Upgrades followed: eventually we had a staggering 128K of RAM, dual floppy drives, a polyphonic sound card, a speech synthesizer card, and a primitive joystick game controller my dad built. I wrote some overly ambitious video games; this machine was not designed for gaming, having no graphics capability, but I found a way. My code was mostly terrible spaghetti code, but it worked. I still have printouts of many of the program listings, but there’s no way to run them anymore (there is a Sol-20 emulator, but it knows nothing about the various expansion cards we had, to say nothing of the homebrew joystick). The Sol itself is still in a box in my mom’s house, but it doesn’t work anymore.

    We never had any of the mass-market consumer computers from the second wave. I desperately wanted an Atari 800 when I was a teenager, but I never managed to scrape the money together. Eventually Dad migrated to a curious little machine called the Lobo, a CP/M machine whose main selling point was that it had every kind of expansion connector known to man on the back. After that he bought a PC/AT clone, and our PC era had begun.

    None of the computers I’ve had in the years since have given me as much enjoyment as I got from that Sol-20.

    • #16
    • October 23, 2017 at 7:30 am
    • 3 likes
  17. Thatcher

    John Walker (View Comment):

    Metalheaddoc (View Comment):
    Then I get all swanky and got a 1541 5.25″ floppy drive for the Commodore.

    The 1541 floppy drive was a real piece of work. It almost single-handedly sunk the C-64’s prospects for competing with the Apple II in the business market. Whereas Apple’s Disk II transferred data at 15,000 bytes per second, the 1541, despite having its own 6502 microprocessor (the same as in the C-64) and built-in disc operating system, transferred data over the serial bus at a breathtaking 512 bytes per second. Copying a disc took twenty minutes: ten to read and ten to write. It was possible to connect two disc drives to a C-64, but since the 1541 had no DIP switch to set its device number, you had to open up the case of the second drive and cut a trace on the circuit board to change the device number.

    The 1541 was famously unreliable. It had no sensor to determine when the head was at track zero, so when it encountered an error (which was frequent), it would bang the head up against a hard stop inside the drive to guarantee it was at the home position before re-trying the seek. This made a sound like a machine gun and quickly caused the head to become misaligned. The drive used in the first generation of 1541s would often fail to eject the floppy, forcing the user to pry it out with a knife, which caused it to be dubbed the “toaster drive”. The built-in power supply ran very hot, and users would joke about using the drive to keep their coffee warm.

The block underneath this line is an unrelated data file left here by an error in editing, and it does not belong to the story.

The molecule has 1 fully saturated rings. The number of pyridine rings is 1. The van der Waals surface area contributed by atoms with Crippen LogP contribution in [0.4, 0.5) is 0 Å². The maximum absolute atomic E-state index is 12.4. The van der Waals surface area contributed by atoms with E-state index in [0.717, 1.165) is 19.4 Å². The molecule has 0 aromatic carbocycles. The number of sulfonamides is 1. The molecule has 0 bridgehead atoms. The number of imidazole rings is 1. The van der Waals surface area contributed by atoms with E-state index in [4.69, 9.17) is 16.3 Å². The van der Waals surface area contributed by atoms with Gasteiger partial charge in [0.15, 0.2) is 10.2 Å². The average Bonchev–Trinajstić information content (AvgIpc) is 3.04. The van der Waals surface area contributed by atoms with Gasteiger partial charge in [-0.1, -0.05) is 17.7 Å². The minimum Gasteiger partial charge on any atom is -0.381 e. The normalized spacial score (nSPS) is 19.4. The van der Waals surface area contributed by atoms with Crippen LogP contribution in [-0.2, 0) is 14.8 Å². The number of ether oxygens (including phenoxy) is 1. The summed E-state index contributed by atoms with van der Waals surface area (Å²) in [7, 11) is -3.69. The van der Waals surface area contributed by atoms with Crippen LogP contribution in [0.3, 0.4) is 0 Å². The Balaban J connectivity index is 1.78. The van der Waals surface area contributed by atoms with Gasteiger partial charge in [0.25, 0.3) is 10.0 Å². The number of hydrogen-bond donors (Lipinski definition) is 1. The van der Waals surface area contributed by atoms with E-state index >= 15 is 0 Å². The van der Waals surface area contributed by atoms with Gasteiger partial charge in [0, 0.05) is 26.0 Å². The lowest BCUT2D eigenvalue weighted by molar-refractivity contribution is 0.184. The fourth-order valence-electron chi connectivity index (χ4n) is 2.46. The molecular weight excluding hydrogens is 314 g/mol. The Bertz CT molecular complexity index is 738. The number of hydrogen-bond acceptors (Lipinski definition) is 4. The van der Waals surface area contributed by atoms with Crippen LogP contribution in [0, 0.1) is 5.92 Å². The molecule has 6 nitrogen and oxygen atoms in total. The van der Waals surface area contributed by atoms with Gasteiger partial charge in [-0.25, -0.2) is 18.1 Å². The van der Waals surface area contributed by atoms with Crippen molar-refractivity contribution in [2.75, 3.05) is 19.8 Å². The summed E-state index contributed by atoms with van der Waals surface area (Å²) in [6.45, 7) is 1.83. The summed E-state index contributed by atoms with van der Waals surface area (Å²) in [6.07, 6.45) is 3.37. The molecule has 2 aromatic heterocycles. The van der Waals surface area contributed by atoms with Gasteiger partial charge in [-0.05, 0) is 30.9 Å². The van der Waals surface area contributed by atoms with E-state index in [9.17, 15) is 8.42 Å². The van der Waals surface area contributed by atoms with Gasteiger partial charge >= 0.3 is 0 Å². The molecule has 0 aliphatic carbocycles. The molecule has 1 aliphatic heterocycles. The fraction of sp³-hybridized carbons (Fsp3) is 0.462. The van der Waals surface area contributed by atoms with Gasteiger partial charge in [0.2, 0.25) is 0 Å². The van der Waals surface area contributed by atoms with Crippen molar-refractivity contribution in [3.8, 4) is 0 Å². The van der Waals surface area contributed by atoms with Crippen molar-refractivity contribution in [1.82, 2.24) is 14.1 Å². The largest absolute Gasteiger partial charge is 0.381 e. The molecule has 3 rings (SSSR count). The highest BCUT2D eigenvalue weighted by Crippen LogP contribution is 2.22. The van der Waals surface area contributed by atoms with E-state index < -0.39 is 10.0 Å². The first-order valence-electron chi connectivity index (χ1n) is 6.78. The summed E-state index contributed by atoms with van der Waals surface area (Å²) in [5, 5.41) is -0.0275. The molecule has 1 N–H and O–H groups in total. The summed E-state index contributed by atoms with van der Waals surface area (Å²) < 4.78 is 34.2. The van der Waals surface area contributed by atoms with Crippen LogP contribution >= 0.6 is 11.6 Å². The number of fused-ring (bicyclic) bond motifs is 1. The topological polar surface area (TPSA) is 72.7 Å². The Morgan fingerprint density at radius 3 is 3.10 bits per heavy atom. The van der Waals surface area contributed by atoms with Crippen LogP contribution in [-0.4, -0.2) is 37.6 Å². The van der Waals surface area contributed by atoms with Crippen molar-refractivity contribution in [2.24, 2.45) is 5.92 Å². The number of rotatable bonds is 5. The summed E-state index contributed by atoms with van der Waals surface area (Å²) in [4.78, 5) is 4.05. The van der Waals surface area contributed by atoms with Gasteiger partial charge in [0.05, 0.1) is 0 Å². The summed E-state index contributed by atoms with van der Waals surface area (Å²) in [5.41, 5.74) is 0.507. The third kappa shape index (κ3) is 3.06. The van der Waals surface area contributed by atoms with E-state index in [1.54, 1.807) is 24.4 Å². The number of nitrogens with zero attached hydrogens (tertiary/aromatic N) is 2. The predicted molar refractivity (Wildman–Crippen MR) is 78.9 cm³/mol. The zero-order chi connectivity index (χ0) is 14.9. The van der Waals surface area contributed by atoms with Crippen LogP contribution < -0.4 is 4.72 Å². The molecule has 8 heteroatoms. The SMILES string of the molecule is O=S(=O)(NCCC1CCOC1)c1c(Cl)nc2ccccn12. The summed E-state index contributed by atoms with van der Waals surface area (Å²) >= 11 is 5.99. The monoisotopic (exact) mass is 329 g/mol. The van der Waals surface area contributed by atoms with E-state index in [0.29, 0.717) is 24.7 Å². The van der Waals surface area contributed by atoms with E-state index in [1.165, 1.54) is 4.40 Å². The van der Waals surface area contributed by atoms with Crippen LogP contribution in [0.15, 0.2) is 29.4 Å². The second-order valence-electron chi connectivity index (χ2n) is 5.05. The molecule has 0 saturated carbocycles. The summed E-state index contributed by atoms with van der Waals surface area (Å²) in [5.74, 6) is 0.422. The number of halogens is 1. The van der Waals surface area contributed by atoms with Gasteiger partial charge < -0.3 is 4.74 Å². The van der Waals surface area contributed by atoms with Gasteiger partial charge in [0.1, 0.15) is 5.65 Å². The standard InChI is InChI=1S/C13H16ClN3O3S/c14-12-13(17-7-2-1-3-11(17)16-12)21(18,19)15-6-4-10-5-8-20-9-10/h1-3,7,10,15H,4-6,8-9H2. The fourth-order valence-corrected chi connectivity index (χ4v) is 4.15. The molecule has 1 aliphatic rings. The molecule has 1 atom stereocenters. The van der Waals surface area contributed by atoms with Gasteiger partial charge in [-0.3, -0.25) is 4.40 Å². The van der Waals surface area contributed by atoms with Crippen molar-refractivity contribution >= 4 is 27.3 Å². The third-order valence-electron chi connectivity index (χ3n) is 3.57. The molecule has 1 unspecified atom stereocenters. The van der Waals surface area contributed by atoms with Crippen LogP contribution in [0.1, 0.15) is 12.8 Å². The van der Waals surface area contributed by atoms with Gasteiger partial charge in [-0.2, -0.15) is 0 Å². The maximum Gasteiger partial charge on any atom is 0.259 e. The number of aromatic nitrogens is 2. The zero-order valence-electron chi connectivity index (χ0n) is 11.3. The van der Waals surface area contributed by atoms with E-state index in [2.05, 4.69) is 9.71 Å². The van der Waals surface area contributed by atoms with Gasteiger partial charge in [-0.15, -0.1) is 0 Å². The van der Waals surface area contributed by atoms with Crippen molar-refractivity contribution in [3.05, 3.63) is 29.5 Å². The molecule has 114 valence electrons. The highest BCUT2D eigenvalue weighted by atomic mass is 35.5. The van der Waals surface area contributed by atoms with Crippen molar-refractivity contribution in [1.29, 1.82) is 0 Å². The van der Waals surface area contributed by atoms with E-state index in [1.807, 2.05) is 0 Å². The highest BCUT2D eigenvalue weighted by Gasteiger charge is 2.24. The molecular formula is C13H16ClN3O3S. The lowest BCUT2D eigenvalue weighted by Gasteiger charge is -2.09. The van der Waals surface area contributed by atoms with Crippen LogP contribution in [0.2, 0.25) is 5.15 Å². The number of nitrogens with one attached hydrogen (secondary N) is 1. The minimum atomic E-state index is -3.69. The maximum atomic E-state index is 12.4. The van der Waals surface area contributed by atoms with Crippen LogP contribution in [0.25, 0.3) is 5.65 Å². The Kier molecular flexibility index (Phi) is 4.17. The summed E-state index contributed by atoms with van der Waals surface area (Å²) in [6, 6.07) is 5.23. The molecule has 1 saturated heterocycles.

Later revisions of the drive remedied some of these problems, but without third-party firmware, it still remained achingly slow, which continued to damage the C-64’s reputation for serious work.

    John,

    You saved your programs on a cassette tape. The Commodore wasn’t a Model T but more of a Curved Dash Oldsmobile. It got you moving at an incredibly low price.

    Work shmurk, it was just exciting to type in code and see what it would do.

    FUN!

    Regards,

    Jim

    • #17
    • October 23, 2017 at 7:36 am
    • 4 likes
  18. Contributor
    John Walker Post author

    Bartholomew Xerxes Ogilvie, Jr. (View Comment):
    None of the computers I’ve had in the years since have given me as much enjoyment as I got from that Sol-20.

    Marinchip‘s first product, before the M9900 CPU, was McMON, an 8080 debug monitor aimed at assembly and machine language programmers. It had many nice features, such as the ability to set breakpoints, dump and change registers and memory, and single-step code. By some of the sneakiest dirty tricks in the book, we managed (we being myself and Duff Kurland, who eventually became a founder of Autodesk, who was working with me informally at the time) to squeeze the entire thing down so it would fit in a single 2708 UV-EPROM chip, which provided a massive 1 Kb of memory. This allowed it to plug into a ROM socket on the Sol and provide an alternative to its low-level monitor. I don’t recall if we ever sold any of these, but we gave away the code to a number of Sol users at a local educational computer facility.

    I wish I had a listing of this program just to remember the ends we’d go to save one or two bytes to fit something else into the limited space. One favourite trick was jumping into the middle of a subroutine with registers pre-loaded to do something different than the way the subroutine was usually called.

    • #18
    • October 23, 2017 at 7:47 am
    • 4 likes
  19. Coolidge

    John Walker (View Comment):

    I wish I had a listing of this program just to remember the ends we’d go to save one or two bytes to fit something else into the limited space. One favourite trick was jumping into the middle of a subroutine with registers pre-loaded to do something different than the way the subroutine was usually called.

    The fun thing about computing in those days is that no one had even considered the concept of security. Anything and everything was accessible with full control!

    The Sol had an alphanumeric display, 16 lines of 64 ASCII characters. It was meant for text. But because it was memory-mapped, my BASIC programs could “draw” on the screen by directly writing ASCII codes to locations in RAM. With a combination of asterisks, hyphens, bar characters, and various other obscure ASCII symbols, I was able to create my video games.